It seems the revived Uganda Airlines will not take to the skies in July as had been planned. According to Ephraim Bagenda, the company’s chief executive, preparations are not progressing as smoothly as they should.
After receiving the first two planes in April, the airline had about three months to go through the process of getting an air operator’s certificate (AOC) from the national regulator, the Civil Aviation Authority, that allows it to carry out commercial air transport operations.
Mr Bagenda says the first two phases of the AOC application process are complete and the airline is “working tirelessly” to beat the deadline. However, other activities and requirements that have to be complete before Uganda Airlines can start commercial operations have not been done, according to the Uganda Radio Network.
These include “branding and uniform design, setting up of commercial offices and distribution network including airline association memberships, final online system design and roll out of booking systems and payment gateways”.
At the moment, if you wanted to take the airline’s first flight, it is not possible to book a ticket. The national flier is also yet to open local offices, although Mr Bagenda says it is something they are working on.
“Time is short but eventually and gradually we shall have everything in place. We’re renting offices, the airlines offices will soon be ready, we’re branding the offices – they will be in Kampala and in Entebbe. Behind the scenes we’re arranging to sell tickets through travel agents,” he told Uganda Radio Network.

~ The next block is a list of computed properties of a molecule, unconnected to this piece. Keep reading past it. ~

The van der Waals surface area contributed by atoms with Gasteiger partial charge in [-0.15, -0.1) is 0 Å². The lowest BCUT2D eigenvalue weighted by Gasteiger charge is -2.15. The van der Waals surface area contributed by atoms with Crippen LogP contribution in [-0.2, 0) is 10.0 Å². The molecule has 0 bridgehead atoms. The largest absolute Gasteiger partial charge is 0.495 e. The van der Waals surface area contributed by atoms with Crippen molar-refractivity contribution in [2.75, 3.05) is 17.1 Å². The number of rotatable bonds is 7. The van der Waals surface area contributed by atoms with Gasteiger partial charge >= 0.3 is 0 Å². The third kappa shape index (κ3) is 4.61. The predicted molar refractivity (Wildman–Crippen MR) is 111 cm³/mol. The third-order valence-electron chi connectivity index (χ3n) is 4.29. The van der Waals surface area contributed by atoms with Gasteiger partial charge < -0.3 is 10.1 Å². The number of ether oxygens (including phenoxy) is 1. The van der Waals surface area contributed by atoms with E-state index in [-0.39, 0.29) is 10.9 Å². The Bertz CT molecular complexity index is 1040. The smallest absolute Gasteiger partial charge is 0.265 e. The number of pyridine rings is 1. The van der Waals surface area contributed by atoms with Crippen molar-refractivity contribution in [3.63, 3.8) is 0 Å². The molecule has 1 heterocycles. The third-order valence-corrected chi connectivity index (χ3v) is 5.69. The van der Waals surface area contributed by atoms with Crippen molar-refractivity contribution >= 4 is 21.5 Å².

The company is still recruiting staff to fill up core positions, and put out job adverts as recently as last month. Among the vacancies advertised were a maintenance engineer, maintenance technician, inflight catering supervisor, and executives in charge of networking, planning and scheduling, and distribution and scheduling.
Uganda Airline’s board was also inaugrated last week. The seven-member board will be chaired by Godfrey Ahabwe, a former member of Parliament and state minister for local government. Other include Benon Kajuna representing the ministry of works and transport and Godfrey Ssemugooma representing the ministry of finance.
The rest of the directors are Catherine Poran and Rehema Mutazindwa from the private sector, Charles Hamya, and Stephen Aziku Zua.
Last month, the airline said it had “secured” seven regional routes. These include Nairobi, Juba, Bujumbura, Dar-es-Salaam, Mombasa, Mogadishu and Kilimanjaro.